Made by Edwards between THE GREAT RACE and GUNN, WHAT DID YOU DO feels more like a romp than an out-and-out comedy, but it still offers many laughs throughout. Within its wartime setting, it never becomes too heavy-handed and the script (story by Maurice Richlin and Edwards, screenplay by William Peter Blatty) is extremely well-constructed with new elements not only continually turning up, but expertly kept in the air and eventually paid off. Edwards’ knack for purely visual gags is greatly on display as well, particularly in the montage displaying the various soldiers the morning after the festival, all passed out in various unexpected places and circumstances. It’s also a terrific example at displaying how good Edwards was with the camera to tell his story--framed through the Scope lens, the town itself becomes another character. Simply put, it’s a very funny, enjoyable film which deserves to be better known.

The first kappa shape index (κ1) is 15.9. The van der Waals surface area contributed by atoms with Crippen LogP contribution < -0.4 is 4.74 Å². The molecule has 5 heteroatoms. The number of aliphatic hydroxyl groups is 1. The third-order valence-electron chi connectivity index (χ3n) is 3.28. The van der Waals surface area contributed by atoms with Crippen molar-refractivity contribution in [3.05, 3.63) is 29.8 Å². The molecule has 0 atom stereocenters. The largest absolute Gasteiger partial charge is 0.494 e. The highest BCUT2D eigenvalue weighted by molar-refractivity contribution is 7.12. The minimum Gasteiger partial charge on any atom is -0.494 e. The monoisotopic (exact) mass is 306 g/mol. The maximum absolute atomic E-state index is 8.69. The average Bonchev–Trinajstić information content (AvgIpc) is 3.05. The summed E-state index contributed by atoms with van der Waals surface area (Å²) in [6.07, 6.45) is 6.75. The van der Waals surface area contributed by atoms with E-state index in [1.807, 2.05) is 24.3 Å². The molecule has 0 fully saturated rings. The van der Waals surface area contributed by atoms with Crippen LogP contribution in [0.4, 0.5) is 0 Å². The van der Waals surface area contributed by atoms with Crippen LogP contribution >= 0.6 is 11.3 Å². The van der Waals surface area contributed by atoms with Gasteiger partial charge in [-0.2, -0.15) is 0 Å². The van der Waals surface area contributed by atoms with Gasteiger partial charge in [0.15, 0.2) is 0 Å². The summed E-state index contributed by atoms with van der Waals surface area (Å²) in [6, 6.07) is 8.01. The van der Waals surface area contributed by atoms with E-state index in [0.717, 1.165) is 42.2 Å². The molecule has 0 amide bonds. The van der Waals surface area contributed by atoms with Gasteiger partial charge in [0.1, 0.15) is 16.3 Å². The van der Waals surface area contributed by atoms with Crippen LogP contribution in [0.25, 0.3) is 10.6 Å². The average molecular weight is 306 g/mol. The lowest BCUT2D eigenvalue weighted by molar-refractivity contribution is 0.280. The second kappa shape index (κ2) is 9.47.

As for the cast, I’ll freely say that Dick Shawn has never been a favorite of mine. Something about his persona just always seemed too plastic for me to enjoy but it’s safe to say that except for his part in THE PRODUCERS (which certainly wasn’t a lead role) he’s never made me laugh like he does here. The character is consistently played, how he changes makes sense and Shawn becomes one of a number of other Edwards actors who are forced to dress up as a woman at one point and the results are as funny as anything in the movie. James Coburn, in one of another of his sixties iconoclast roles, seems a little like a Hawkeye Pierce prototype here and is just right as his character, consistently funny and unpredictable. Giovanna Ralli is both gorgeous and she has sharp comic timing as Gina and Harry Morgan (speaking of MASH) as Major Pott gets one of the funniest subplots but if you haven’t seen it, no point in my ruining it. WHAT DID YOU DO IN THE WAR, DADDY? isn’t quite a hidden Edwards masterpiece, but is an example of just how good he could be at the peak of his abilities and would work extremely well for anyone interested in a more lighthearted war movie in the vein of KELLY’S HEROES—maybe it’s my prejudice for Edwards showing, but I think I like this one better. And, of course, the music is by Henry Mancini which naturally gives it an advantage.